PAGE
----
2012-12-15 05:31:13 PM

FeedTheCollapse: Hyde


i see the mr hyde ad in the background, but when i scroll down a lot i see the list. but it is hard to read that hyde ad is in the background.
 
2012-12-15 05:49:08 PM

redsquid: namatad: redsquid: I'd also love to see 'A Canticle for Liebowitz' made into a GOOD film..

my god they would ruin my favorite book
but yah
farking cretins would make it into an action fill and I would have to kill myself

FTFY


THIS !!!!
 
2012-12-15 06:02:53 PM

costermonger: I should also add that I understand the 'lack of depth' complaint but I don't think it's one of those stories (or even genres) where there's a need to explain anything more than necessary to set the story or give the story some kind of over-arching message.


I don't think it needed to explain anything. My complaint was that it made references seemingly randomly as a way to be perceived as deep. I still see the occasional "OMG, I just discovered the reference to Pink Floyd's 'Animals' in Children of Men!" posts every now and then like it was at all subtle. It's a movie that begs to be taken seriously (yeah yeah, insert "it insists upon itself" comments)
 
2012-12-15 06:18:43 PM
Children of Men was one of those movies where I knew what they were going for and I really wanted to like it, but it just didn't quite get there. It had potential, but it was missing something for me. The movie was just meh to me. Not terrible, but not good.
 
2012-12-15 06:22:00 PM
Movies not on the list that I always liked:
Miracle Mile
Mad Max
The Road Warrior
Dark City
Planet of the Apes
The Matrix (first one only)
Logan's Run
They Live
Hell Comes to Frog Town
UK ending of Army of Darkness
 
2012-12-15 06:39:25 PM

libranoelrose: Pocket Ninja: This list does not contain "Night of the Comet," therefore it is an abject failure.

Word.


Daddy would have gotten us Uzis.
 
2012-12-15 07:03:44 PM

Rafe: Good list.

I've always been fond of Last Night as a pseudo-apocalypse film. Not the one with Keira Knightley from a couple years back; Don McKellar's directorial effort from '98. It's more of an examination of how different people handle the impending apocalypse rather than the event itself (its nature is never articulated) or what happens afterward, but it's certainly one of my favourite end-of-the-world themed movies. There's a great mixture of black humour and real emotional punch -- not hard when you've got such talents as Sarah Polley, Sandra Oh and Callum Keith Rennie in your cast of Canadian all-stars.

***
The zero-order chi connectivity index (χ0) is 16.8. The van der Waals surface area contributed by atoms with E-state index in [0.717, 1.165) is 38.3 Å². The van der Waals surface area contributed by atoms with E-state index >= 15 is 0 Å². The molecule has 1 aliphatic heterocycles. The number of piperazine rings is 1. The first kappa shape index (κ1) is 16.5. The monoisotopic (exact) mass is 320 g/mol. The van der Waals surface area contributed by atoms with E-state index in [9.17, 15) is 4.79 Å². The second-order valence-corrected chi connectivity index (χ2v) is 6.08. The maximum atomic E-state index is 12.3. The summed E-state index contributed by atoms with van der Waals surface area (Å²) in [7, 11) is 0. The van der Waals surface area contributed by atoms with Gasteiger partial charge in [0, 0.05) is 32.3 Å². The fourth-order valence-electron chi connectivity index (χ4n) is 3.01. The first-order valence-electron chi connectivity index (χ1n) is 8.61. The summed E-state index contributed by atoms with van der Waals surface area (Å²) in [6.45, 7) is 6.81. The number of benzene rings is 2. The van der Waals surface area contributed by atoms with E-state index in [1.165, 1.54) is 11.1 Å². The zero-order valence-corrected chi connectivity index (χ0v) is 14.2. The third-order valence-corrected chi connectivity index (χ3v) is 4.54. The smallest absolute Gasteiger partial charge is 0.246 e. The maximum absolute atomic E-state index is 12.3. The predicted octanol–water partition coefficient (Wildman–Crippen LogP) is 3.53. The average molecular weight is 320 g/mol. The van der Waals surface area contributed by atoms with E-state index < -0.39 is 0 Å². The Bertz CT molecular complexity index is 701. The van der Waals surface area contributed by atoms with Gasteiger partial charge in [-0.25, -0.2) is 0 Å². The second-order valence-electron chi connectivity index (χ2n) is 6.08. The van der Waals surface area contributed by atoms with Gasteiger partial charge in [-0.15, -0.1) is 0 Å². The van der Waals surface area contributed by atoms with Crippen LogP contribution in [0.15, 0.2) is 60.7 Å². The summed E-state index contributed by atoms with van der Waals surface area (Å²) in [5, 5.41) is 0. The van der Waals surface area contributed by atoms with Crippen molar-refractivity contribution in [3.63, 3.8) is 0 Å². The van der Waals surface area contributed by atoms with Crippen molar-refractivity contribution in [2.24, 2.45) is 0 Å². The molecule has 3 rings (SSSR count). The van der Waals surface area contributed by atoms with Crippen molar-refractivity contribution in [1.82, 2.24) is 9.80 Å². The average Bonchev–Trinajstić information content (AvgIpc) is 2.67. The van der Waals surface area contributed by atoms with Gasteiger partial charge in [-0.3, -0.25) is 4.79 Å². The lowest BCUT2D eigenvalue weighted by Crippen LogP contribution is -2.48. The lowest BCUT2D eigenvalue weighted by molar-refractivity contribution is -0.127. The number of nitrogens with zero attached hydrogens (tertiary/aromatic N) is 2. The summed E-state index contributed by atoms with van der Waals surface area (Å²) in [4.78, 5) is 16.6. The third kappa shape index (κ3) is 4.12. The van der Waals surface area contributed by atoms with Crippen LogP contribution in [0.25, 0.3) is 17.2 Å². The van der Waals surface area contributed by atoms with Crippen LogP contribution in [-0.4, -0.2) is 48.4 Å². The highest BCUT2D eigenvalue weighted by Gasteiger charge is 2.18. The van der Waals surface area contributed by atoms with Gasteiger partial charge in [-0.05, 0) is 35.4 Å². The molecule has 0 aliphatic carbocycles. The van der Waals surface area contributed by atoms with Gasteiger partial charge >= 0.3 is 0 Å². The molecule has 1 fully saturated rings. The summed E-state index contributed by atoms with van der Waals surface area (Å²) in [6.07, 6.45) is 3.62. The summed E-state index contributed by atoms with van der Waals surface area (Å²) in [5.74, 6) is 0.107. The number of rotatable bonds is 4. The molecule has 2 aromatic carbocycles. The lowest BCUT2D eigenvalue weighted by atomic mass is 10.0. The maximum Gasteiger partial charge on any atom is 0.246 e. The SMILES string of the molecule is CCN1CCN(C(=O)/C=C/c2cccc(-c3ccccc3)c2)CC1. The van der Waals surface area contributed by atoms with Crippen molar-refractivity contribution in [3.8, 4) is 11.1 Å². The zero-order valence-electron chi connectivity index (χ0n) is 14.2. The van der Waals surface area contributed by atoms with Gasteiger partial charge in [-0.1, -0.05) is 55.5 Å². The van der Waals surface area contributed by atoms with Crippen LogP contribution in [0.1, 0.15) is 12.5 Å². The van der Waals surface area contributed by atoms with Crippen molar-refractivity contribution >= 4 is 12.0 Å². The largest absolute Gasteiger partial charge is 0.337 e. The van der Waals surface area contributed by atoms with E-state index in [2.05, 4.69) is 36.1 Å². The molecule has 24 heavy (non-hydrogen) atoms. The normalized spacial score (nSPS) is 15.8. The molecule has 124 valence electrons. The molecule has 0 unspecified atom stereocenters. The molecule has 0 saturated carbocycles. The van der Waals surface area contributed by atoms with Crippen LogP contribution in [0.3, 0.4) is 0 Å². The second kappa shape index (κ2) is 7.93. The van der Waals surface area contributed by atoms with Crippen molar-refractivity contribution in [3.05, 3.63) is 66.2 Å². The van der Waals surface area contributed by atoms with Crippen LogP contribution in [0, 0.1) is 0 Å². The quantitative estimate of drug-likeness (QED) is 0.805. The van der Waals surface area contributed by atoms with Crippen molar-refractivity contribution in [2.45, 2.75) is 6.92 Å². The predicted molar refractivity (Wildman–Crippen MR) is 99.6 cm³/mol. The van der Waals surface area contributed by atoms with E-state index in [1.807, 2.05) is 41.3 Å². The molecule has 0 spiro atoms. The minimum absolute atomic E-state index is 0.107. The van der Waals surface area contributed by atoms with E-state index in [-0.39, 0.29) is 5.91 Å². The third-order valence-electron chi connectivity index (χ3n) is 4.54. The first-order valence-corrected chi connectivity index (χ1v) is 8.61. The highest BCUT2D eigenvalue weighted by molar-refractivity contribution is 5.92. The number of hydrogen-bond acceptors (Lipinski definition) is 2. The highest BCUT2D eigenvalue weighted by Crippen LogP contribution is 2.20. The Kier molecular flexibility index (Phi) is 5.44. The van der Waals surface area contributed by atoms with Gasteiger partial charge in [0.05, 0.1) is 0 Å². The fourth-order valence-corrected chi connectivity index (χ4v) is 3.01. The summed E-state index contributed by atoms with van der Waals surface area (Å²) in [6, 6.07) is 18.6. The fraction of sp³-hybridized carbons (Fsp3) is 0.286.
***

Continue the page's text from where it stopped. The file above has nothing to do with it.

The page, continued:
I agree wholeheartedly!
 
2012-12-15 07:35:52 PM

Delawheredad: The list is missing "Testament" arguably on "Treads" cuts a deeper emotional impact. It tells the story of a small village in northern California that is spared blast damage from world War III but then everyone slowly begins to die of radiation sickness. Sad doesn't begin to cover it.


This. "Testament" is possibly the saddest movie ever made.
 
2012-12-15 07:37:38 PM

FeedTheCollapse: costermonger: I should also add that I understand the 'lack of depth' complaint but I don't think it's one of those stories (or even genres) where there's a need to explain anything more than necessary to set the story or give the story some kind of over-arching message.

I don't think it needed to explain anything. My complaint was that it made references seemingly randomly as a way to be perceived as deep. I still see the occasional "OMG, I just discovered the reference to Pink Floyd's 'Animals' in Children of Men!" posts every now and then like it was at all subtle. It's a movie that begs to be taken seriously (yeah yeah, insert "it insists upon itself" comments)


Yeah ok, that one was cheesy.
 
2012-12-15 09:44:53 PM

BigLuca: Rafe: Good list.

I've always been fond of Last Night as a pseudo-apocalypse film. Not the one with Keira Knightley from a couple years back; Don McKellar's directorial effort from '98. It's more of an examination of how different people handle the impending apocalypse rather than the event itself (its nature is never articulated) or what happens afterward, but it's certainly one of my favourite end-of-the-world themed movies. There's a great mixture of black humour and real emotional punch -- not hard when you've got such talents as Sarah Polley, Sandra Oh and Callum Keith Rennie in your cast of Canadian all-stars.